Dead rats aside, there was one area of the garden that always made me feel a little uneasy. As the name suggests, there was once a mill here. Upper Vatch Mill was one of several in the area and reputedly the highest around Stroud, at seven storeys. In the late 18th century it was a paper mill, but by the 1820s had become a cloth-mill. By the end of the Victorian era, the mill was gone.
TO THE CURIOUS IN LANDSCAPE & LITERATURE (IMAGINED & REMEMBERED)! This to give notice to all Ladies, Gentlemen, Infants, Hawkers & Disorderly Persons. To be observed in a WINDOW in this very town
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As the beam touches you, it has a near instant effect, quickly drawing your thoughts out through the window and filling you with a desire to be out there, on the other side of the glass, walking in the sunlight, exploring the city streets, or escaping over the horizon, (I like to think of this particular effect as a positive variety of Corpse-light or Willow-the-wisp, but without the danger of being drawn into some terrible dark and boggy end).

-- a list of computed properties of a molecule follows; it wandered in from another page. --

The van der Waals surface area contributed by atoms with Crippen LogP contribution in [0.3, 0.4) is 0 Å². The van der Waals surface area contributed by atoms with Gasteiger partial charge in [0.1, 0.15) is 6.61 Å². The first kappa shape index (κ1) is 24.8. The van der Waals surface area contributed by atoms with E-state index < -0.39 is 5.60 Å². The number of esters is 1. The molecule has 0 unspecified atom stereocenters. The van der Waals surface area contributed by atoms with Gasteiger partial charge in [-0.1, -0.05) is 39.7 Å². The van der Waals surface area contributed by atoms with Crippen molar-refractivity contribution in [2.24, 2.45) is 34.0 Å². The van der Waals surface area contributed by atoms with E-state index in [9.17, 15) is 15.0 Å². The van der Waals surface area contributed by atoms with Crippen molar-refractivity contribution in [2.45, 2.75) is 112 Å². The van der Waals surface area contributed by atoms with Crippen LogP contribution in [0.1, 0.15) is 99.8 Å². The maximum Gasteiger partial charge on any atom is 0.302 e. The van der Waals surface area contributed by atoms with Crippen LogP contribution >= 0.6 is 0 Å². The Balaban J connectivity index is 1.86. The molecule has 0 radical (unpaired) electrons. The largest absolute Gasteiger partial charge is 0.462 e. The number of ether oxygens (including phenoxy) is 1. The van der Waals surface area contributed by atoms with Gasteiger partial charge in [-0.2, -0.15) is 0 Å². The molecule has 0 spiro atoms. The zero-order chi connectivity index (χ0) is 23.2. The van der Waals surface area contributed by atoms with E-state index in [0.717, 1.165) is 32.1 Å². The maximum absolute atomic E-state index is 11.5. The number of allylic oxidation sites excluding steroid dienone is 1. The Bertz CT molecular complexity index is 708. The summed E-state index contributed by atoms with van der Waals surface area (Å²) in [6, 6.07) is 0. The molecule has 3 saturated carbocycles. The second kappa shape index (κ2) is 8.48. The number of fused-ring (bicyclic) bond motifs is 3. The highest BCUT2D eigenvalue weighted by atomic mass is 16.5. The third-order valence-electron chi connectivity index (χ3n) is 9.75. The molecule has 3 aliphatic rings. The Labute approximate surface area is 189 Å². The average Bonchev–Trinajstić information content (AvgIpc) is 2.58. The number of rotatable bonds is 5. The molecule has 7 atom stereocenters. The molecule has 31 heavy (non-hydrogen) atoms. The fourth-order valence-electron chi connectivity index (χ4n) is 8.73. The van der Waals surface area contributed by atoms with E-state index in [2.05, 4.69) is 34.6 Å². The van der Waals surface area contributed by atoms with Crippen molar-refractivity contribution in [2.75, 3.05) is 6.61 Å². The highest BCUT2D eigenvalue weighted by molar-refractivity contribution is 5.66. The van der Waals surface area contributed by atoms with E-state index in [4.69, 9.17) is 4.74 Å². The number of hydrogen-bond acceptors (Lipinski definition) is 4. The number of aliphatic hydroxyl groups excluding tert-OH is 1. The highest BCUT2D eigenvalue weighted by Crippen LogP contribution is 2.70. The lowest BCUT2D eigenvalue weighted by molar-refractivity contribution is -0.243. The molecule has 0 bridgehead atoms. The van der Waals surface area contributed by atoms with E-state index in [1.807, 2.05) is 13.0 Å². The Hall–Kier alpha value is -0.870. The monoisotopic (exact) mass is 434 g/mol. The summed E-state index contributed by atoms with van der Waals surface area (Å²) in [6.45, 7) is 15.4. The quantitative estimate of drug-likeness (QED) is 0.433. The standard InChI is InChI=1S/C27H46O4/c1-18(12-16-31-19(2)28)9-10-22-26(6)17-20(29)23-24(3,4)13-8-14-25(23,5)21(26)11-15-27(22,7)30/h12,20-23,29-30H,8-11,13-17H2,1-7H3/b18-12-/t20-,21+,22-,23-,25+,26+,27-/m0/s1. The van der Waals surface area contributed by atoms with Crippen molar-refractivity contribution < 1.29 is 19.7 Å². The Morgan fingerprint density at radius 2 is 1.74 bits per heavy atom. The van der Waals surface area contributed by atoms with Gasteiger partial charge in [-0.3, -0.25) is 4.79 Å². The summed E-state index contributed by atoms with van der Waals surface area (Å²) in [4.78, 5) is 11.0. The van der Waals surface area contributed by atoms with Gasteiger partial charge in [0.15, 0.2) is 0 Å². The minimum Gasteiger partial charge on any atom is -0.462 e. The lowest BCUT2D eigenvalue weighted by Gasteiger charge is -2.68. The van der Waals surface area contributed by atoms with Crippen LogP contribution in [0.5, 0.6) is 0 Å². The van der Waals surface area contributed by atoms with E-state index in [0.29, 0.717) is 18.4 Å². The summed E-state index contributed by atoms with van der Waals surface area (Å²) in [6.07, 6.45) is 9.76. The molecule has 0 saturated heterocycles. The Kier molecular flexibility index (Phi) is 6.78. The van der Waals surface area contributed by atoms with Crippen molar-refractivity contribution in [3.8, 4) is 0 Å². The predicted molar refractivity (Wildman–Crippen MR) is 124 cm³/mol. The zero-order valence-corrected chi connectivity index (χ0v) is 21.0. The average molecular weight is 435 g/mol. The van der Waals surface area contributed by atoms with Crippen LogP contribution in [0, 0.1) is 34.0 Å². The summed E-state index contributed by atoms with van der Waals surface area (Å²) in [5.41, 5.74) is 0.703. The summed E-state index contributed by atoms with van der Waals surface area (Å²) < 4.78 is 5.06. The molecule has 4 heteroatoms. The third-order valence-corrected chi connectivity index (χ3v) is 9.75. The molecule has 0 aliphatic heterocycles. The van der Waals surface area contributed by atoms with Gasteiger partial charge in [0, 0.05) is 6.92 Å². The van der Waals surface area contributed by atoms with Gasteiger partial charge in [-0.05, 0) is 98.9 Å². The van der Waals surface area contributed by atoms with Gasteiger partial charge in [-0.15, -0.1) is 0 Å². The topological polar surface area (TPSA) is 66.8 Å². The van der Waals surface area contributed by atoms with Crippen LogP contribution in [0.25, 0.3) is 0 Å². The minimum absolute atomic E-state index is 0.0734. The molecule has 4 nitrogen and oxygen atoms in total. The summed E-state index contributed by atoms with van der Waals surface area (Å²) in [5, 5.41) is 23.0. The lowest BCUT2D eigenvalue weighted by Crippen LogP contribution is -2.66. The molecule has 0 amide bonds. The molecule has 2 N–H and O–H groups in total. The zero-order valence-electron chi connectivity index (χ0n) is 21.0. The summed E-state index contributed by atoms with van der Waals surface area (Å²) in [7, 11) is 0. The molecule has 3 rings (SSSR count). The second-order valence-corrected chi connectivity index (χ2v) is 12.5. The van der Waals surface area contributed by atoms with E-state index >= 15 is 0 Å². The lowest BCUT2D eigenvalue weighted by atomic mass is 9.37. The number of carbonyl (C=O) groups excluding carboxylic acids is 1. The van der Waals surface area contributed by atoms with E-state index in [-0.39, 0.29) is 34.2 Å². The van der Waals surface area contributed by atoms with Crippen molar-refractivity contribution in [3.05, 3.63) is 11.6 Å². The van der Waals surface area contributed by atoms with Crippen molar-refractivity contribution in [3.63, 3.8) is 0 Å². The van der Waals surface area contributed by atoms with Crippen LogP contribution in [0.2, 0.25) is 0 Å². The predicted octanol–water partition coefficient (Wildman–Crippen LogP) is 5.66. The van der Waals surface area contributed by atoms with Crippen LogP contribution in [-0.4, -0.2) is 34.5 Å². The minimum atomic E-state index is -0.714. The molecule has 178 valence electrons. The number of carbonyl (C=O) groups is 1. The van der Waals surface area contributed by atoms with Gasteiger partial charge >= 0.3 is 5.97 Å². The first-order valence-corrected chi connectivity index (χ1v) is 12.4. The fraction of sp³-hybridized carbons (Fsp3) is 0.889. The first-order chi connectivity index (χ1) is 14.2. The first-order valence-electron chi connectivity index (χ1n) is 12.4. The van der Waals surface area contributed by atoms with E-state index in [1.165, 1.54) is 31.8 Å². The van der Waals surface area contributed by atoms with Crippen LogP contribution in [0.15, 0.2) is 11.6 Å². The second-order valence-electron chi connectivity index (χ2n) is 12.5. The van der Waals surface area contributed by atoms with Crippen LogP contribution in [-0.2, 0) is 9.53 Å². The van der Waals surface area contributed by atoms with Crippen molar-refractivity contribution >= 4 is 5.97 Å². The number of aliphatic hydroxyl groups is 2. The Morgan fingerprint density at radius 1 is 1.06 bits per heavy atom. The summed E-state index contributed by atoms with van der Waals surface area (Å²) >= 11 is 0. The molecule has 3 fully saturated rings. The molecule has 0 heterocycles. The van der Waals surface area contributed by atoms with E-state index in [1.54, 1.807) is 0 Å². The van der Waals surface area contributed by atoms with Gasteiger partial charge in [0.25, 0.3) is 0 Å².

Nationally many apple and other orchards have vanished; abandoned or grubbed up because there’s no longer any money in them.
There’s a mournful chapter on the country’s last orchards in Paul Kingsnorth’s Real England.
Yet, here in London one group of people have set out to plant a series of new orchards, filling South London with saplings of hope.
I had a Charlie Brown moment this morning.
Up early, I glanced out of the window and was struck dumb by the sky.
Over a wall is a river foreshore busy with gulls and expectant cormorants – right in the heart of London.
For a long time it didn’t have a name. It was just the lane that ran along the back of Mum and Dad’s bookshop…Sometimes I’d dare a peek over the top of the wall, but all that could easily be seen was an area thick with buddleia and other wild flowerings.
My imagination was quick to populate the space further with various other unnamed horrors and I’d quickly scramble back down to the ground and in through the door before sliding the bolts back across in delicious relief.